Nike machine gone wild?
I was a former member of the recreational basketball league Nike Recess Federation (NRF) for the past two years. NRF is a by-invitation-only basketball league that counts among their players, NYC's most influential designers, music writers and other various media all-stars.
What started out as a well-intentioned, and a fairly well-thought out league that only charged $50 the first year and $100 the second year, now charges $200 this year. While it's difficult to argue that one didn't get their money's worth in the first and second year, the third year of the league was arguably the year that one would sell their soul to the Nike corporate marketing machine.
Let me explain. The first two years, your admission fee got you a matching pair of Nike-logo'd basketball shorts and jersey. While it was required to wear the Nike jersey, most people did not like the mesh shorts. By my count, less than a quarter of the league wore the shorts.
After the second year, I decided not to participate in the third year, for a variety of reasons. The league scheduled games between 6PM and 10PM and your social and work schedule was held ransom by the haphazard schedule. There were often times poor scheduling and your team would play one week, and then be off for a month. More than any other reason, I also found it very clique-ish. Having not been employed by some slick media company like XXL, The Source, Vibe or Complex, I didn't feel I was taking advantage of the league's primary goal - to network and network some more.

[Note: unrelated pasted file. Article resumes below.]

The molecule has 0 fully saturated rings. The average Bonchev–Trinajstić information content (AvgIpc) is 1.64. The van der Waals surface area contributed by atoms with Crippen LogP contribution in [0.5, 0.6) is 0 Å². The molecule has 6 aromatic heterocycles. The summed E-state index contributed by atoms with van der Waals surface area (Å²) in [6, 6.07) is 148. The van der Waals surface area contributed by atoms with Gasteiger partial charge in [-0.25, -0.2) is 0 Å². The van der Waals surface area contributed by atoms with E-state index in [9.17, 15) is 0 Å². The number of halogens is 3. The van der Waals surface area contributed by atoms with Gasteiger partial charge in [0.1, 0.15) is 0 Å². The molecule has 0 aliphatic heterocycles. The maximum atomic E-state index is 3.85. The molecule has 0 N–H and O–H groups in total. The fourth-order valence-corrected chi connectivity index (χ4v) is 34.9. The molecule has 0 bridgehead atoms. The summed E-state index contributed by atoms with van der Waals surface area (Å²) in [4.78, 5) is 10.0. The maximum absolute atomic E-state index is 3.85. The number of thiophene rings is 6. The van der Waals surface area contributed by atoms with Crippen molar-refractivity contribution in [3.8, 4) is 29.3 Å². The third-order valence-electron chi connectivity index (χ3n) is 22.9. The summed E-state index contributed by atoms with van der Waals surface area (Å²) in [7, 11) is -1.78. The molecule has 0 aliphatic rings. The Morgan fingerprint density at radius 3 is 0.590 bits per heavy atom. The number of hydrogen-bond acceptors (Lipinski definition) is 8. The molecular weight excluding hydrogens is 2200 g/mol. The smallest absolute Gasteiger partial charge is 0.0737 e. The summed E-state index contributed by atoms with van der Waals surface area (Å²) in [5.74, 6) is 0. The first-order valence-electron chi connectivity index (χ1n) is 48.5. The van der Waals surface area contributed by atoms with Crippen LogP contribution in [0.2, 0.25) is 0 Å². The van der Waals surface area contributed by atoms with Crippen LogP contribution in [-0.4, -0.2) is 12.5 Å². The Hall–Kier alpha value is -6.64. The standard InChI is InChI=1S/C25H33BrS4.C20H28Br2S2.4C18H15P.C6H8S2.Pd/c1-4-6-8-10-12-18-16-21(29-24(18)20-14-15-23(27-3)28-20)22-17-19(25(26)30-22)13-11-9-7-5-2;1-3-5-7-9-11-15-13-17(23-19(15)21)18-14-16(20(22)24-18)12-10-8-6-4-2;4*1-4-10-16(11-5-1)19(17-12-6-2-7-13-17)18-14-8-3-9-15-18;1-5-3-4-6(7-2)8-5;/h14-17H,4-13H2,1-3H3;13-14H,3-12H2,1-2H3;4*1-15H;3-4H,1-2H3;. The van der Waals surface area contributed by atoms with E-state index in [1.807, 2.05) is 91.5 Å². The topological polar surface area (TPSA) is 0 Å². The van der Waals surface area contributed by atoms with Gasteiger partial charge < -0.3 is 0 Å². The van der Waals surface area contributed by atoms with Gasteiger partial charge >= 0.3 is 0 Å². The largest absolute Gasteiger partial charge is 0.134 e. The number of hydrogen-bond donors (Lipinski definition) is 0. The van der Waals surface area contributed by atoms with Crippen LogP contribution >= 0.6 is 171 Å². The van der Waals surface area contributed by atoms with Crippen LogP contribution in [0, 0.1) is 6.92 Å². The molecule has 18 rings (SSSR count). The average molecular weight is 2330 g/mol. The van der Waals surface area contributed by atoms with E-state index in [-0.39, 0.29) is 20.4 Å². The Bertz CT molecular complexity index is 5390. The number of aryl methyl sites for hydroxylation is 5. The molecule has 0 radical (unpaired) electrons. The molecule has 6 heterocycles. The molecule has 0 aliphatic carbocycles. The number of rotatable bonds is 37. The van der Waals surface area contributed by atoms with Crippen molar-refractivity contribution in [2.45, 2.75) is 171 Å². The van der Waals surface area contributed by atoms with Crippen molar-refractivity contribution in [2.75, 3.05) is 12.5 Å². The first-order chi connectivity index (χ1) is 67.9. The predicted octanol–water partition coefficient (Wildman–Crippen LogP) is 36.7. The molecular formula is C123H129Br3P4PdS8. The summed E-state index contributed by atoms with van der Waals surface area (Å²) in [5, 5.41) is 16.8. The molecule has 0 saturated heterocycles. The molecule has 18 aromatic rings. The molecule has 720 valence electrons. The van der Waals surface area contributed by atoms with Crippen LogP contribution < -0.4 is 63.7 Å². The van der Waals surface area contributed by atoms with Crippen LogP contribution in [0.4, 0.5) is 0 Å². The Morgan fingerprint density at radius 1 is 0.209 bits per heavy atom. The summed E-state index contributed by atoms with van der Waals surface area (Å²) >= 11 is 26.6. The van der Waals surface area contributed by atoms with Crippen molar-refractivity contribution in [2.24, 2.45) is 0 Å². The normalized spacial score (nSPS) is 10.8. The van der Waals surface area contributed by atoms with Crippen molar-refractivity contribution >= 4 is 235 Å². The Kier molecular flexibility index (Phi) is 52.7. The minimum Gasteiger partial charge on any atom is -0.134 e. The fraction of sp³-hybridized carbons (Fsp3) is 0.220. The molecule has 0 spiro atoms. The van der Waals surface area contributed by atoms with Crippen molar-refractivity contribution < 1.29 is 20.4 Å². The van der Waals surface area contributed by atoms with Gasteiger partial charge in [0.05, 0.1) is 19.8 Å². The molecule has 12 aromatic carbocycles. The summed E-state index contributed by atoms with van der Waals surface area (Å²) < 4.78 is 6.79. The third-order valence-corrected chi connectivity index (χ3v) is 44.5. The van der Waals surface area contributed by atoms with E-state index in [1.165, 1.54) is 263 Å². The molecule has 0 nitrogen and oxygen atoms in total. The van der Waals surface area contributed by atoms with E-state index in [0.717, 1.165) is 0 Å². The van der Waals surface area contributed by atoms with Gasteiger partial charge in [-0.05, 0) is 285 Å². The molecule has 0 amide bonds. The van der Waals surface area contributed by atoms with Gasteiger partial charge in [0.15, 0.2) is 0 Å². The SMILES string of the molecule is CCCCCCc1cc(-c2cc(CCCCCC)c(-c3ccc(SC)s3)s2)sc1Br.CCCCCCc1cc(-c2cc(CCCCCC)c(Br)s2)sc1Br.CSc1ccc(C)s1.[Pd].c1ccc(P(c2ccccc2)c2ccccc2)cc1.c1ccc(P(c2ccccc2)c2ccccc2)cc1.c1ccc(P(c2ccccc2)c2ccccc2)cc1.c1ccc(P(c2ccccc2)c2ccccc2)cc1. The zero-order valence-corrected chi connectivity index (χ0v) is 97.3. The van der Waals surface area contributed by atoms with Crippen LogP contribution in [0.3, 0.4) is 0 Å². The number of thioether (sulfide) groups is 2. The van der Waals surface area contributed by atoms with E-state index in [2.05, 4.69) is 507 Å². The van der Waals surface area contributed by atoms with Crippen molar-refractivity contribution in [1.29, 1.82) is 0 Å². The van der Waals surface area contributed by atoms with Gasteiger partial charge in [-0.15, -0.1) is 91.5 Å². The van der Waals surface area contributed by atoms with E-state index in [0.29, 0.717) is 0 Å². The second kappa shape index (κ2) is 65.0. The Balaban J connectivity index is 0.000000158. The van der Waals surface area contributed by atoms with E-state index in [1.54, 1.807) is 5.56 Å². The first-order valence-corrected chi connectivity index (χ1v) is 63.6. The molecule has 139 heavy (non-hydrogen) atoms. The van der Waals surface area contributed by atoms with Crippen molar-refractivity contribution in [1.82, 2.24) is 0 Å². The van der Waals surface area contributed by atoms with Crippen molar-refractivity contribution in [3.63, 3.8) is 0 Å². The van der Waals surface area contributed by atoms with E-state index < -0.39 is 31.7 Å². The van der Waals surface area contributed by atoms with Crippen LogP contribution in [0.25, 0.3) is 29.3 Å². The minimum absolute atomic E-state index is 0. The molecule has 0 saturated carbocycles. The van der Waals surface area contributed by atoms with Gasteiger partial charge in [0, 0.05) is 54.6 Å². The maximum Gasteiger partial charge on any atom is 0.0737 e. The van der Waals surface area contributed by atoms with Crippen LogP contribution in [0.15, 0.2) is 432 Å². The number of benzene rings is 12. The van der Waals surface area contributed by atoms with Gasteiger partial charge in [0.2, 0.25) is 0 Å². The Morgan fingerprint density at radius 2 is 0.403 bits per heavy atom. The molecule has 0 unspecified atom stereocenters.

Shortly before the third year began, I read the new rules and regulations. Having never had an official set of rules, I read it with some interest. One of them, #17, on uniforms, was particularly galling. This year not only were you required to wear shorts and jersey, but you also had to wear the Nike sneakers for which part of your $200 paid for! If you did not, the other team got a technical foul shot and possession of the ball.
Now, I wonder -- this league is meant as a networking playground for the city's media elite who are supposedly full of great ideas and self-expression, yet it requires them to don complete Nike duds? The New York Times article I link to here is right -- NRF turned everyone into a human billboard for Nike.
Sure, the league's sponsored by Nike, but must it get so territorial? It's already called the Nike Recess Federation -- shouldn't that be enough? Let them wear their Adidas, And 1's and Reeboks.